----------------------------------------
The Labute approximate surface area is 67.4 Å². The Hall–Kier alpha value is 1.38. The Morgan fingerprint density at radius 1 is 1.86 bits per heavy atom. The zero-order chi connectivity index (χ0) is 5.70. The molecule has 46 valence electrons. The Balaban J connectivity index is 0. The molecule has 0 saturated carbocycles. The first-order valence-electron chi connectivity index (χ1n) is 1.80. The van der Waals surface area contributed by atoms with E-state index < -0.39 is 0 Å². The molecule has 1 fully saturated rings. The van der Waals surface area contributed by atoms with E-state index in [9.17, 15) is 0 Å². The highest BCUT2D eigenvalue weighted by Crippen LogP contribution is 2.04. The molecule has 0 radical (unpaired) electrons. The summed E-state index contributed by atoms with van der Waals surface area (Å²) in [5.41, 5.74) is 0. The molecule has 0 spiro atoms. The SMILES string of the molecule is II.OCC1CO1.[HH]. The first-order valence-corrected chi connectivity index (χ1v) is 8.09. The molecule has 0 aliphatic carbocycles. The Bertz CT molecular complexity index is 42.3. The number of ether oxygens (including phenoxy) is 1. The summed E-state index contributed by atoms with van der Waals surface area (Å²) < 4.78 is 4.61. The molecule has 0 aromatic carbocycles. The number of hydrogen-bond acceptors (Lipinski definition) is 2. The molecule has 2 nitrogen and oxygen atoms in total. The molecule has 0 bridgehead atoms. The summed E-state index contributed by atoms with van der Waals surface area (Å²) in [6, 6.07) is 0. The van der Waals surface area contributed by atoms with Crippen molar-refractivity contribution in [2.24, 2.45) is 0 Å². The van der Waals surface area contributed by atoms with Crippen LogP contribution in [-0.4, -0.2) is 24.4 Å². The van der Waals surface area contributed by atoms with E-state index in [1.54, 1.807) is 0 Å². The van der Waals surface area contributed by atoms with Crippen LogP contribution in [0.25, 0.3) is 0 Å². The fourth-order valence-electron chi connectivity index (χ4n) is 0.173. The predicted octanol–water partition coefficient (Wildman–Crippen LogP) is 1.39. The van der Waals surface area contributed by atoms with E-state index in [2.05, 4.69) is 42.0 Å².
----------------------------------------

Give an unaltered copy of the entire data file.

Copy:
The Labute approximate surface area is 67.4 Å². The Hall–Kier alpha value is 1.38. The Morgan fingerprint density at radius 1 is 1.86 bits per heavy atom. The zero-order chi connectivity index (χ0) is 5.70. The molecule has 46 valence electrons. The Balaban J connectivity index is 0. The molecule has 0 saturated carbocycles. The first-order valence-electron chi connectivity index (χ1n) is 1.80. The van der Waals surface area contributed by atoms with E-state index < -0.39 is 0 Å². The molecule has 1 fully saturated rings. The van der Waals surface area contributed by atoms with E-state index in [9.17, 15) is 0 Å². The highest BCUT2D eigenvalue weighted by Crippen LogP contribution is 2.04. The molecule has 0 radical (unpaired) electrons. The summed E-state index contributed by atoms with van der Waals surface area (Å²) in [5.41, 5.74) is 0. The molecule has 0 spiro atoms. The SMILES string of the molecule is II.OCC1CO1.[HH]. The first-order valence-corrected chi connectivity index (χ1v) is 8.09. The molecule has 0 aliphatic carbocycles. The Bertz CT molecular complexity index is 42.3. The number of ether oxygens (including phenoxy) is 1. The summed E-state index contributed by atoms with van der Waals surface area (Å²) < 4.78 is 4.61. The molecule has 0 aromatic carbocycles. The number of hydrogen-bond acceptors (Lipinski definition) is 2. The molecule has 2 nitrogen and oxygen atoms in total. The molecule has 0 bridgehead atoms. The summed E-state index contributed by atoms with van der Waals surface area (Å²) in [6, 6.07) is 0. The van der Waals surface area contributed by atoms with Crippen molar-refractivity contribution in [2.24, 2.45) is 0 Å². The van der Waals surface area contributed by atoms with Crippen LogP contribution in [-0.4, -0.2) is 24.4 Å². The van der Waals surface area contributed by atoms with E-state index in [1.54, 1.807) is 0 Å². The van der Waals surface area contributed by atoms with Crippen LogP contribution in [0.25, 0.3) is 0 Å². The fourth-order valence-electron chi connectivity index (χ4n) is 0.173. The predicted octanol–water partition coefficient (Wildman–Crippen LogP) is 1.39. The van der Waals surface area contributed by atoms with E-state index in [2.05, 4.69) is 42.0 Å².